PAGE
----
EMS and postal workers brave bitter cold this week

EMS and postal workers brave bitter cold this week

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Antonia Shields says layers are the key to working in the cold. Source: WBRC video Antonia Shields says layers are the key to working in the cold. Source: WBRC video
BIRMINGHAM, AL (WBRC) -

While Alabama bears down through bitter cold this week, those who must continue working through the worst are taking safety precautions.

For 19 years Antonia Shields has been getting the job done delivering mail for the U.S. Postal Service, no matter the weather. Her secret is simple. 

"Actually you have to dress in layers so as you sweat you can take off and be comfortable all day long," she said.

So she did that Monday when temperatures barely rose into the twenties. She was decked out in four shirts, three pairs of pants, two pairs of socks along with a jacket, hat, scarf and gloves.

"I have adapted," she said. "I have learned how to dress for the weather."

But she says it is people's kindness that really warms her heart.

"Because the customers are so friendly and always ask, 'Do you need something warm to drink,' that's what makes our day go better. And actually it's not as cold as I thought it was going to be," Shields said.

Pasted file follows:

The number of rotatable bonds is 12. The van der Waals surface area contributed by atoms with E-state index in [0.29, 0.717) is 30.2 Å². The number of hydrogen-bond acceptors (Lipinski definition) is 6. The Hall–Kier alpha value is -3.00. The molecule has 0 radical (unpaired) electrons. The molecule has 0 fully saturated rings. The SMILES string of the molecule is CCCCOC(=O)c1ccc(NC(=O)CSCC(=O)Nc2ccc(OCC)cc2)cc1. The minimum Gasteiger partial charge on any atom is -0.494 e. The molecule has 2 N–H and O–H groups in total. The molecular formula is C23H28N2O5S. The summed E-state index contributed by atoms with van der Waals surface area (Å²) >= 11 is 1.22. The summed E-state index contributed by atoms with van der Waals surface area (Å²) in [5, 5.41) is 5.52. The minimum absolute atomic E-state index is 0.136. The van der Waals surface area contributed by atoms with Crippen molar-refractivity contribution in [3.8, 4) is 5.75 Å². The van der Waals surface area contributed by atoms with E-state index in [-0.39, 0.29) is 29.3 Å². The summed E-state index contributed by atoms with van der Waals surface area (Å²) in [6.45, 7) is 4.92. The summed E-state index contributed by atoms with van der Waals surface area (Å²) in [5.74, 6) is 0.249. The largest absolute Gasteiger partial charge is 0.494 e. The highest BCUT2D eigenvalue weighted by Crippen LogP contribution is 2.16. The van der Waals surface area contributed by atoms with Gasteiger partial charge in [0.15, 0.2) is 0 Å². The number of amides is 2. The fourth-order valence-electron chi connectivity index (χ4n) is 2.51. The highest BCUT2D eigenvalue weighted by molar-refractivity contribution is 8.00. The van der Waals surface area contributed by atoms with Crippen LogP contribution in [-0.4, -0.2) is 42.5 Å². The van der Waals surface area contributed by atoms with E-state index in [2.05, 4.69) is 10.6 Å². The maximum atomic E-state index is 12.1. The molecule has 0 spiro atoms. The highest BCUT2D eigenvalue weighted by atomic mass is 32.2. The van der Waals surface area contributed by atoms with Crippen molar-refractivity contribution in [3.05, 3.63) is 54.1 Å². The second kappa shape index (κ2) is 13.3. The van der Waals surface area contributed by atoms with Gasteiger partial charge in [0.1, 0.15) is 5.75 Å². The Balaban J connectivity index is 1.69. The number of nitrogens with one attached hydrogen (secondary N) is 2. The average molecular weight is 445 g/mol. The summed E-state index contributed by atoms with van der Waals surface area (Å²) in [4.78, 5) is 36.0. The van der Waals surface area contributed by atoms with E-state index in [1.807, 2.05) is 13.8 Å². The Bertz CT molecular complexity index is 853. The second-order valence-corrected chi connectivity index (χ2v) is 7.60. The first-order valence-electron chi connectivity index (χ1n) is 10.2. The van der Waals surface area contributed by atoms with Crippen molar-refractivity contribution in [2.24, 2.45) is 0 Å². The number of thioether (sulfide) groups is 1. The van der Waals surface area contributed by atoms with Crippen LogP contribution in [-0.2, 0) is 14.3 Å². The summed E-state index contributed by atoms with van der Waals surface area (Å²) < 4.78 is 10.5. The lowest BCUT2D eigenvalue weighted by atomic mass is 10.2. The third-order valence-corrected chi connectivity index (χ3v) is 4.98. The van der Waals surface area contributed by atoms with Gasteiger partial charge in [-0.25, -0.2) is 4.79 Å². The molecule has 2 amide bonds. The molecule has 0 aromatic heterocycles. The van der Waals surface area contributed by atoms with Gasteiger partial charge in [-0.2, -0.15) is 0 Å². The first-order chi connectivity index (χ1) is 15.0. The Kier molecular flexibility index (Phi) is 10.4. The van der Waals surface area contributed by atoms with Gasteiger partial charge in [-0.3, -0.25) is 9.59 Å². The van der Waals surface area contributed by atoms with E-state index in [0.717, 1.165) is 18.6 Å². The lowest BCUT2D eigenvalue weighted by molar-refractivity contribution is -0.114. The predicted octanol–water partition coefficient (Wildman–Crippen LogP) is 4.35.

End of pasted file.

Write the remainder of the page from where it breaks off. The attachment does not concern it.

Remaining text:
Michael Coleman is an apparatus operator for Birmingham Fire and Rescue. Like Shields, he too dresses in layers.

"Even with all that on, it's still cold," he says.

His 24-hour shift will run through Tuesday night when temps are expected to drop into the single digits.

"As we're preparing to hunker down for the night, it always goes through your mind that we're probably going to have a fire tonight. It's too cold out," he said.

In his 18-year history as a firefighter, he can remember working in temperatures like this only about four or five times.

"It reminds me of fires we've been on in the past in these temperatures where our water freezes almost instantly and we're fighting not only fires, but slipping in the ice and snow," he said.

But Coleman says the department is ready.

"We have what we call swift alert. We go ahead and make preparations, make sure the trucks are fueled," he said.

Some of the trucks even have automatic ice chains ready to go with a flip of a switch. Coleman knows many will be relying on fireplaces and space heaters to keep warm this week. He urges citizens to take precautions in order to prevent a fire.

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